Bachelet calls for impartial, ‘transparent investigation’ into Uzbekistan protest deaths

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The UN human rights chief called on Tuesday for a prompt, impartial and “transparent investigation” into the deaths of at least 18 people during clashes at protests in the Uzbek region of Karakalpakstan last Friday.

“The reports we have received about serious violence, including killings, during the protests are very concerning,” said High Commissioner Michelle Bachelet, while calling on authorities to “exercise utmost restraint”. 

Death toll

According to the Prosecutor General’s office, 18 people were killed and 243 injured, including 94 seriously, during the clashes between protesters and security forces in the regional capital, Nukus.

But the actual number of casualties may be far higher, according to the UN human rights office (OHCHR).

While the identities of those who died was not immediately clear, they reportedly suffered bullet wounds to the head and body.

I urge the authorities to immediately open a transparent and independent investigation – UN rights chief

“To ensure accountability, I urge the authorities to immediately open a transparent and independent investigation into any allegations of criminal acts committed in that context, including violations by agents of the State,” said Ms. Bachelet.

Protesting to secede

Around the autonomous region, thousands protested against planned constitutional changes that would have stripped the Republic of Karakalpakstan of its constitutional right to secede, which is based on a nationwide referendum.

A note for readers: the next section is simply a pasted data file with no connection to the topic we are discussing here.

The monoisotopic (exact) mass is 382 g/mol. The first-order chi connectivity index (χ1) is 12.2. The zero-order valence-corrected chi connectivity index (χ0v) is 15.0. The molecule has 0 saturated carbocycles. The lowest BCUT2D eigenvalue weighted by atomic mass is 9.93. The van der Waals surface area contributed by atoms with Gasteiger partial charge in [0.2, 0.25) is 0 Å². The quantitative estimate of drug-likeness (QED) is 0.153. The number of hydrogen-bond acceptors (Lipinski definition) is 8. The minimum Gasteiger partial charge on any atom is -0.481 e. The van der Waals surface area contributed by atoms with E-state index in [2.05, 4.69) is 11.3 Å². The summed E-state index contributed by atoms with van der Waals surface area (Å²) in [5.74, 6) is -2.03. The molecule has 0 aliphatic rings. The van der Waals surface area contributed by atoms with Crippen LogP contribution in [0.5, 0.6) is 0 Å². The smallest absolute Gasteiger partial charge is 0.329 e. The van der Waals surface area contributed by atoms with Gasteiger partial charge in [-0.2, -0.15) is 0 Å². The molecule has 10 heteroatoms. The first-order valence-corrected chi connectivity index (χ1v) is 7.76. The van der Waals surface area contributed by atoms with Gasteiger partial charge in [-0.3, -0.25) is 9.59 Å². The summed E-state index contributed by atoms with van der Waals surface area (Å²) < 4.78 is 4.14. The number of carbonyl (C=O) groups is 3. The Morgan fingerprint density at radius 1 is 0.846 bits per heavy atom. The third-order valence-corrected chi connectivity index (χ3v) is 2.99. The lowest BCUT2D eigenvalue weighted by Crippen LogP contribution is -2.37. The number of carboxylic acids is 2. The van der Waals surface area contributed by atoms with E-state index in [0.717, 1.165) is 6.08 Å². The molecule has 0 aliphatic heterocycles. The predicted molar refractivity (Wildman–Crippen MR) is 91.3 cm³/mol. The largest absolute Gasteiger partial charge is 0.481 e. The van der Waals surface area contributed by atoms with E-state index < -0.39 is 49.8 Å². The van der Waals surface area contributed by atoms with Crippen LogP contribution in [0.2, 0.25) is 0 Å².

The President said on Saturday those plans would be dropped.

Crushing dissent

After the violence, media reported a heavy military presence in the city, as the Government imposed emergency regulations, including a curfew and internet shutdown.

The city was reportedly quiet over the weekend and yesterday.

However, during and after the protests, more than 500 people were detained.

The UN human rights chief expressed concern that one person had already been charged and faces up to 20 years imprisonment “for conspiracy to seize power or overthrow the constitutional order”.

“People should not be criminalized for exercising their rights,” she said.

Freedom to assemble peacefully

All detainees should have prompt access to a lawyer, their due process and fair trial guarantees, according to Ms. Bachelet.

“Under the International Covenant on Civil and Political Rights, to which Uzbekistan is a State Party, everyone has the right to freedom of expression, peaceful assembly and the right to participate in public affairs”.

She urged the Government to immediately restore internet access, stressing that such a ban has an indiscriminate reach and broadly impacts the fundamental rights to freedom of expression, and access to information.

The High Commissioner also reminded authorities that restrictions under emergency law must abide by international law; be necessary, proportionate and non-discriminatory; of a limited in duration; and include key safeguards against excesses.

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